Wisconsin is taking hemp to the next level

Evers signs the Growing Opportunities Act into law

Hemp field in Wisconsin Sept. 2018 (provided by DATCP)
Hemp field in Wisconsin Sept. 2018 (provided by DATCP)

Wisconsin’s hemp industry is entering a new stage of evolution from a pilot to a permanent program with the signing of Senate Bill 188 by Gov. Tony Evers. Now called Act 68, or the Growing Opportunities Act, the legislation does a number of additional things, from modifying the definition of “hemp,” to tightening regulations and labeling laws.

“In November 2017,” reads a statement from the Wisconsin Hemp Alliance, “Wisconsin became the first state in the country to unanimously pass a hemp pilot program into law. The response from the farming community was pleasantly shocking as we had approximately 245 grower applications and 100 processor applications submitted. With the 2018 Farm Bill removing hemp from the Controlled Substances Act, our farmers responded once again with tremendous interest as grower/processor applications increased six-fold over the previous year.”

Dubbed the “Growing Opportunities Act,” the hemp bill was authored by a bipartisan group of legislators led by Sens. Patrick Testin (R-Stevens Point) and Lena Taylor (D-Milwaukee), along with Reps. Tony Kurtz (R-Wonewoc) and Dave Considine (D-Baraboo), and introduced earlier this year. The bill draws on the accumulated experience Wisconsin has had since re-introducing a hemp market two years ago. (Decades ago, Wisconsin led the nation in hemp production for fiber.) Wisconsin’s Hemp Alliance thanked the legislators and law enforcement, “for their willingness to find common ground on the bill and help get it across the finish line.”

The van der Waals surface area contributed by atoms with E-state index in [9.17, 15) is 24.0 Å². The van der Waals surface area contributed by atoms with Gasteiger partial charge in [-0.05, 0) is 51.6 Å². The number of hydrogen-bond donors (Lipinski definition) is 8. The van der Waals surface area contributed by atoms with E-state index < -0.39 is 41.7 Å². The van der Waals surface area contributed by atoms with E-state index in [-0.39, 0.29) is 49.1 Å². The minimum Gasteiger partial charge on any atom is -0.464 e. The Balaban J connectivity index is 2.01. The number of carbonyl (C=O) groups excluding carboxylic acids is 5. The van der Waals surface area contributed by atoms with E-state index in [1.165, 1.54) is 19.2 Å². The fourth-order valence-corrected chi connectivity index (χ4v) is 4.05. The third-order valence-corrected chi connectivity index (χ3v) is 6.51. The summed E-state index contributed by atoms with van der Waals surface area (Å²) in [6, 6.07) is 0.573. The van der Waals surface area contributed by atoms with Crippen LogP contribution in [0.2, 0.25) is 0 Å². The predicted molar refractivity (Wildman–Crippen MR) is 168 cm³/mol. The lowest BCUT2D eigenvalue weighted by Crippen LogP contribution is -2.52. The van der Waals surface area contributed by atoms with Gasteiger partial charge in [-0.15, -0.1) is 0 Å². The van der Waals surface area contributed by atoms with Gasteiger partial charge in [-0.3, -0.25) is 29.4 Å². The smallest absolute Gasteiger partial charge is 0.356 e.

Testin professed his excitement. “It’s a big day for Wisconsin,” he said. “It was gratifying to see this bill signed into law while standing with growers, processors, retailers and consumers from across the state.”

Growth of Wisconsin hemp

Hemp production increased greatly in 2019, with even some state legislators getting in on the action. “This is still an emerging industry,” said Kurtz, who grows hemp for fiber among the organic crops on his 260 acre Juneau County farm. “Still, I believe that Wisconsin can be a leader in hemp production.”

Presession news conference with Vos and hemp bill author Rep. Tony Kurtz on 11/12/19
Pre-session news conference with Vos and hemp bill author Rep. Tony Kurtz on 11/12/19

“Our farmers have the talent and the desire,” Kurtz added. “We’re trying to give them the opportunity.”

The Wisconsin Department of Agriculture, Trade, and Consumer Protection (DATCP) maintains oversight and testing of the state’s hemp industry. DATCP will develop new rules to bring Wisconsin’s hemp programs into compliance with federal laws that recently changed.

“Although the hemp industry is in its infancy,” states the Wisconsin Hemp Alliance, “we are now poised to once again become a national leader because of the incredible support from lawmakers, law enforcement, the business community, and the general public. With Act 68, we now have a permanent hemp program. This opens up opportunities for research at our state’s universities, for product innovation, market development, and crop diversification of our farms.”

DATCP will also have permanent authority to issue licenses for every aspect of the industry including planting, growing, cultivating, harvesting, sampling, testing, transporting, etc. The agency will also designate the requirements necessary to obtain a hemp license, as well as developing a system for suspending or revoking licenses, establish fees, and other minutiae.